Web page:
News & Multimedia

Posted by: Dennis Hinkamp on Sep 11, 2012

Have an Emergency Plan for Your Pets

Contact:

Carolyn Washburn

 

USU Extension associate professor, Washington County

 

Phone: 435-634-2692

 

E-Mail: carolyn.washburn@usu.edu

 

 

 

Julene Reese

 

Utah State University Extension writer

 

Phone: 435-797-0810

 

E-Mail: julene.reese@usu.edu


Make Plans for Pets in Case of Emergency

LOGAN, UT – Approximately 60 percent of Americans own animals and include their pets as important family members. The likelihood that people and pets will survive an emergency such as a fire, earthquake, flood, tornado or terrorist attack depends largely on emergency planning.

According to Carolyn Washburn, Utah State University Extension associate professor, Washington County, it is important to keep in mind that what's best for you is typically what's best for your animals.

“Animals left behind in disasters can become a risk for emergency responders and be at risk themselves for health complications, getting lost, injured or killed,” she said. “That's why family preparedness plans need to account for the four-legged and winged members of the household.”

Because of lessons learned from Hurricane Katrina, Washburn said national legislation was passed on Oct. 6, 2006, requiring that pets be included in disaster evacuation plans.

The Pets Evacuation and Transportation Standards Act found at

http://www.animallaw.info/statutes/stusfd2006pl109_308.htm states that when given a choice between their own personal safety or abandoning their household pets, a significant number of people will choose to risk their lives in order to remain with their pets.

“It is now clear that we must require these jurisdictions to have plans in effect to deal with their pet-owning populations as a matter of public safety,” the act states.

Rick Williams, Cache County emergency manager, said that since all disasters happen at the local level, local jurisdictions (cities, towns, etc.) are encouraged to develop emergency plans that include animals in the evacuation, sheltering and care processes following a large-scale emergency or disaster.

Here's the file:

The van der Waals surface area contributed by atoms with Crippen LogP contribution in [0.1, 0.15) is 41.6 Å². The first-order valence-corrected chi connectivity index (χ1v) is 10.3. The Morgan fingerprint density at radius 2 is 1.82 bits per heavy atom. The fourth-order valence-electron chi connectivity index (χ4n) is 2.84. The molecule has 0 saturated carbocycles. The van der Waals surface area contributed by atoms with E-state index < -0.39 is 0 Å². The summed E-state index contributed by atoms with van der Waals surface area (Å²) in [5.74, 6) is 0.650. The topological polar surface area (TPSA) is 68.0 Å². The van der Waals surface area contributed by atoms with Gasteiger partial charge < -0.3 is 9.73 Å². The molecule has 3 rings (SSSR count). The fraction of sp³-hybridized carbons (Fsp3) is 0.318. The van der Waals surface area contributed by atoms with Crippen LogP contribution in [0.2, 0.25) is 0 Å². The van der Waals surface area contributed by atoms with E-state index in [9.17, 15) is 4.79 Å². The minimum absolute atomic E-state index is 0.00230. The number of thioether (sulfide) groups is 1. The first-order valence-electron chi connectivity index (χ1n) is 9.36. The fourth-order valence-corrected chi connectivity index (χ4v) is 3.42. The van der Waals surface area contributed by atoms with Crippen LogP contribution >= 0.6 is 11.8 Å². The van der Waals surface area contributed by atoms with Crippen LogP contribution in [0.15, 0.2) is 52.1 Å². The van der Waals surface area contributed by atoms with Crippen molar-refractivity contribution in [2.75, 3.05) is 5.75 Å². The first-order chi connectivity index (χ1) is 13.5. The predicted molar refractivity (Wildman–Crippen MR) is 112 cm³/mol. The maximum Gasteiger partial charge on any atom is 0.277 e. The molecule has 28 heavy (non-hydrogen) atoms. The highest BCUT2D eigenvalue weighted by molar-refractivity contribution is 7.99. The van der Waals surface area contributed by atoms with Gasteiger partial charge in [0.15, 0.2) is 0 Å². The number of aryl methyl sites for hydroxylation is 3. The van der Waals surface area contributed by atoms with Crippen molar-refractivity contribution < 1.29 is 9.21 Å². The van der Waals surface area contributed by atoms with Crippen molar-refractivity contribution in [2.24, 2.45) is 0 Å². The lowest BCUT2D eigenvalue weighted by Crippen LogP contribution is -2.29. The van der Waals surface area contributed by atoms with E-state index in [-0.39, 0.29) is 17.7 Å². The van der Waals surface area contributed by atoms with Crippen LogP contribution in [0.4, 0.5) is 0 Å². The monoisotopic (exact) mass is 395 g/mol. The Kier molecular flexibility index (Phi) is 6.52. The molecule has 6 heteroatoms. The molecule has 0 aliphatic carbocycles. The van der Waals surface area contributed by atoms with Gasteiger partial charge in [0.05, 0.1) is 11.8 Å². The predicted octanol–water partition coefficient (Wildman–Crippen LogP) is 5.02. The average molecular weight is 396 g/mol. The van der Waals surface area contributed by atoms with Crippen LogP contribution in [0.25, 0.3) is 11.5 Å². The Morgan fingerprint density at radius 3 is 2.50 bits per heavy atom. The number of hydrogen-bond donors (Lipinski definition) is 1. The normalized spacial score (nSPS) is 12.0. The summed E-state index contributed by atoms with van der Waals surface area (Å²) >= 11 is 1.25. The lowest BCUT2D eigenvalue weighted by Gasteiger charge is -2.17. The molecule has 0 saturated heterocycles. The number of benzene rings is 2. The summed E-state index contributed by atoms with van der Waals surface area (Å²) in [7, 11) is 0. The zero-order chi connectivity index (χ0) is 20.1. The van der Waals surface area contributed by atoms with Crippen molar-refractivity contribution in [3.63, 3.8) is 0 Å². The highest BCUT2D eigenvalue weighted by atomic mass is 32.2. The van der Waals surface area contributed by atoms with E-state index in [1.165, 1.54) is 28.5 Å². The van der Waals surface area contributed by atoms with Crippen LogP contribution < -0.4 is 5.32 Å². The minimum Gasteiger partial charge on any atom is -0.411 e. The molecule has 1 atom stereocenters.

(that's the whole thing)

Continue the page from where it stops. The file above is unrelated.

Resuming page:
“There is an annex to the State Emergency Operations Plan that outlines actions that will be taken by the state to assist counties or other local jurisdictions with emergency animal assistance,” he said. “Pet owners can contact the Red Cross to determine if animals will be accepted at designated local shelters in the area.”

According to Brenda K. Smith, executive director of the Cache Humane Society, many people are well prepared as far as food storage and emergency supplies go, but the family pet is often overlooked in emergency preparedness. 

“In the case of an evacuation, many people will not have enough supplies on hand to take their pets with them, and turning pets loose to fend for themselves is not a viable option,” she said.

To keep pets safe in the event of an emergency, Washburn said to prepare now by assembling a pet evacuation kit that is stocked to take care of pets for several days. Items to consider include records that show immunizations and health conditions, medications, identification and microchip documentation, photographs of you and your pet, water, food and bowls, plastic bags or litter box for clean up and comforting items such as blankets and toys. A cage or crate and leash is also needed.

Washburn said to be aware that if you go to a public shelter in the event of an emergency, animals may not be allowed inside.

 “Some shelters take pets, but they are kept in a separate section identified by the local emergency manager,” she said. “Since not all shelters allow pets, it’s important to plan for shelter alternatives.”

Smith said to keep on hand a list of places outside of the immediate area that are willing to board animals in the emergency kit.  

“Your veterinarian can assist with this, and can be a valuable asset in emergency planning for your pet,” Smith said. “Microchipping is something you may want to discuss as well. This permanent implant for your pet and corresponding enrollment in a recovery database can help a veterinarian or shelter identify your animal if it is lost.”

Since September is National Preparedness Month, now is a good time to assess emergency preparations for both people and pets. Visit the Extension Disaster Education Network at http://eden.lsu.edu/ for additional disaster preparation tips and information.

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